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SQLite Profile

Community plugin

Some core functionality may be limited. If you're interested in contributing, check out the source code for each repository listed below.

Overview of dbt-sqlite​

Maintained by: Community
Author: Jeff Chiu
Source: GitHub
Core version: v1.1.0
dbt Cloud: Not Supported

dbt-sqlite stars latest version on PyPI

The package can be installed from PyPI with:

pip install dbt-sqlite

Starting with the release of dbt-core 1.0.0, versions of dbt-sqlite are aligned to the same major+minor version of dbt-core.

  • versions 1.1.x of this adapter work with dbt-core 1.1.x
  • versions 1.0.x of this adapter work with dbt-core 1.0.x
  • versions 0.2.x of this adapter work with dbt 0.20.x and 0.21.x
  • versions 0.1.x of this adapter work with dbt 0.19.x
  • versions 0.0.x of this adapter work with dbt 0.18.x

Connecting to SQLite with dbt-sqlite​

SQLite targets should be set up using the following configuration in your profiles.yml file.


target: dev
type: sqlite
threads: 1
database: 'database'
schema: 'main'
main: 'file_path/database_name.db'
schema_directory: 'file_path'
#optional fields
- "/path/to/sqlean/"

Description of SQLite Profile Fields​

typeRequired. Must be set to sqlite.
threadsRequired. Must be set to 1. SQLite locks the whole db on writes so anything > 1 won't help.
databaseRequired but the value is arbitrary because there is no 'database' portion of relation names in SQLite so it gets stripped from the output of ref() and from SQL everywhere. It still needs to be set in the configuration and is used by dbt internally.
schemaValue of 'schema' must be defined in schema_paths below. in most cases, this should be main.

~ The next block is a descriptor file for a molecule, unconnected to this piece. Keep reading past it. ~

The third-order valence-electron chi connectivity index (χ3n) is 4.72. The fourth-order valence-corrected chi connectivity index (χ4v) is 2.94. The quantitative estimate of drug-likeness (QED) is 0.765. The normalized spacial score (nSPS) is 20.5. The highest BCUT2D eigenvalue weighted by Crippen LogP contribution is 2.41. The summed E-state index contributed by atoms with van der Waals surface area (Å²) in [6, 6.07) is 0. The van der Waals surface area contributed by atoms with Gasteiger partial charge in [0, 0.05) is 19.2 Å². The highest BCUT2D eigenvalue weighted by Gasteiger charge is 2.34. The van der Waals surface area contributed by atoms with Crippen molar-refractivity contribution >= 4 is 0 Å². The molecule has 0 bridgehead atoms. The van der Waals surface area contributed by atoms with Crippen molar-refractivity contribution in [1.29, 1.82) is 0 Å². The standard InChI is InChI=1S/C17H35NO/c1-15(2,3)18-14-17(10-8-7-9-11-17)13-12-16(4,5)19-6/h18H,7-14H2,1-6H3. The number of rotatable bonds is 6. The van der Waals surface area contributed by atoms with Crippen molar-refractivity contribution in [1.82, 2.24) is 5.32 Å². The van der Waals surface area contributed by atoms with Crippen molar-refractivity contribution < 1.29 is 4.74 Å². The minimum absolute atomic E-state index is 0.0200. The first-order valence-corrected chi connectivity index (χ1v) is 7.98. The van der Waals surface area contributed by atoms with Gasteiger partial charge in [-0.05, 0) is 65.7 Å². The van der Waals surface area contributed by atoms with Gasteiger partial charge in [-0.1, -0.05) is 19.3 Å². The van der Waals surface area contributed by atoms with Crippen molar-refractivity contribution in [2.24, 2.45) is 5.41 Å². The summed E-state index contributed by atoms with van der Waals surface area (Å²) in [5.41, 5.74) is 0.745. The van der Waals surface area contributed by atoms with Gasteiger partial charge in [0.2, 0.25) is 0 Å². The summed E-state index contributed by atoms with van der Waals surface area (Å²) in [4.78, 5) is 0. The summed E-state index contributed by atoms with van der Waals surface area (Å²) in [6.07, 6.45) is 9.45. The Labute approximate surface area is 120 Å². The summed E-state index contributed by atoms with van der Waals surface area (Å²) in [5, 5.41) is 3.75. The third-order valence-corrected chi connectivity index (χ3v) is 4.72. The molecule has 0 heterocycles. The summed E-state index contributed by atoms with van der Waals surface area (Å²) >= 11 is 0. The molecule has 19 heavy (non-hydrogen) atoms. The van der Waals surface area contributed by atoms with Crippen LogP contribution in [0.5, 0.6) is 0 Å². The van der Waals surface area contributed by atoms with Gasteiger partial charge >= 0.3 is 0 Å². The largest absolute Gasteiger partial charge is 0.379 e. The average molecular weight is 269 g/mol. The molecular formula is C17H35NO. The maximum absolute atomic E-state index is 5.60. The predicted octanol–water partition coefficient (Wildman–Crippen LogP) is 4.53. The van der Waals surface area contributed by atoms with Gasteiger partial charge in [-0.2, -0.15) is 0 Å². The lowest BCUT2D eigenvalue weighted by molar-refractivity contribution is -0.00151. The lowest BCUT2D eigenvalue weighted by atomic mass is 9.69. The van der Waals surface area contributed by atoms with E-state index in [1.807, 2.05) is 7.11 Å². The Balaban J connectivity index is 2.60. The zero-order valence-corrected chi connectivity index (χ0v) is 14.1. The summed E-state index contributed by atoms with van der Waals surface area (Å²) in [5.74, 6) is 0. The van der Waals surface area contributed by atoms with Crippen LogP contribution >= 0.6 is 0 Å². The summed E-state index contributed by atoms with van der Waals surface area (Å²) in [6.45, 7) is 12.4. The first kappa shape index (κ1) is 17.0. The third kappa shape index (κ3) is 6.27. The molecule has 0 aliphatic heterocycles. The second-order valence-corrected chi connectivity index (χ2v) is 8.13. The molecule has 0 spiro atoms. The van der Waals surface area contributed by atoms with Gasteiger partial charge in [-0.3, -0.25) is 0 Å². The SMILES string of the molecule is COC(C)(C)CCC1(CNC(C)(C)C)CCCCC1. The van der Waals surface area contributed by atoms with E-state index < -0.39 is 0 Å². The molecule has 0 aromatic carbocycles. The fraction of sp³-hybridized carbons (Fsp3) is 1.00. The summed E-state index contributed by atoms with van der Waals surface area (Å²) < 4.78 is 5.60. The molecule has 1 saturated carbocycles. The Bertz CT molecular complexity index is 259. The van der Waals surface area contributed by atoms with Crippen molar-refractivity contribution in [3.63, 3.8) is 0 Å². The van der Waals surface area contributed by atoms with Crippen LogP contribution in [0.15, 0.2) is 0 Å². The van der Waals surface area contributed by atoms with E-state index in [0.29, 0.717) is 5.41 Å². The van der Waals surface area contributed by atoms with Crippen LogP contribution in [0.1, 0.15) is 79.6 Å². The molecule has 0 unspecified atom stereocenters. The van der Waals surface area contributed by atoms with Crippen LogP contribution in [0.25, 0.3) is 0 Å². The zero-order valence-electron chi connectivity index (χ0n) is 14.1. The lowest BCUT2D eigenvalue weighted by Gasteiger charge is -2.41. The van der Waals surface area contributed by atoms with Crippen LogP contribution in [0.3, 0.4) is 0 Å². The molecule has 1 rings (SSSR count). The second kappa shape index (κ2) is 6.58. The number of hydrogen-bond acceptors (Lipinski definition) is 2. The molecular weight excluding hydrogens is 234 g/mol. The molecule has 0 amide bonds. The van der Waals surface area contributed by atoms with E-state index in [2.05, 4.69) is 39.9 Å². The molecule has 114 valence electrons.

schemas_and_pathsConnect schemas to paths: at least one of these must be 'main'
schema_directoryDirectory where all *.db files are attached as schema, using base filename as schema name, and where new schemas are created. This can overlap with the dirs of files in schemas_and_paths as long as there's no conflicts.
extensionsOptional. List of file paths of SQLite extensions to load. is needed for snapshots to work; see SQLlite Extensions below.


  • Schemas are implemented as attached database files. (SQLite conflates databases and schemas.)

    • SQLite automatically assigns 'main' to the file you initially connect to, so this must be defined in your profile. Other schemas defined in your profile get attached when database connection is created.

    • If dbt needs to create a new schema, it will be created in schema_directory as schema_name.db. Dropping a schema results in dropping all its relations and detaching the database file from the session.

    • Schema names are stored in view definitions, so when you access a non-'main' database file outside dbt, you'll need to attach it using the same name, or the views won't work.

    • SQLite does not allow views in one schema (i.e. database file) to reference objects in another schema. You'll get this error from SQLite: "view [someview] cannot reference objects in database [somedatabase]". You must set materialized='table' in models that reference other schemas.

  • Materializations are simplified: they drop and re-create the model, instead of doing the backup-and-swap-in new model that the other dbt database adapters support. This choice was made because SQLite doesn't support DROP ... CASCADE or ALTER VIEW or provide information about relation dependencies in something information_schema-like. These limitations make it really difficult to make the backup-and-swap-in functionality work properly. Given how SQLite aggressively [locks]( the database anyway, it's probably not worth the effort.

SQLite Extensions​

For snapshots to work, you'll need the crypto module from SQLean to get an md5() function. It's recommended that you install all the SQLean modules, as they provide many common SQL functions missing from SQLite.

Precompiled binaries are available for download from the SQLean github repository page. You can also compile them yourself if you want.

Point to these module files in your profile config as shown in the example above.

Mac OS seems to ship with SQLite libraries that do not have support for loading extensions compiled in, so this won't work "out of the box." Accordingly, snapshots won't work. If you need snapshot functionality, you'll need to compile SQLite/python or find a python distribution for Mac OS with this support.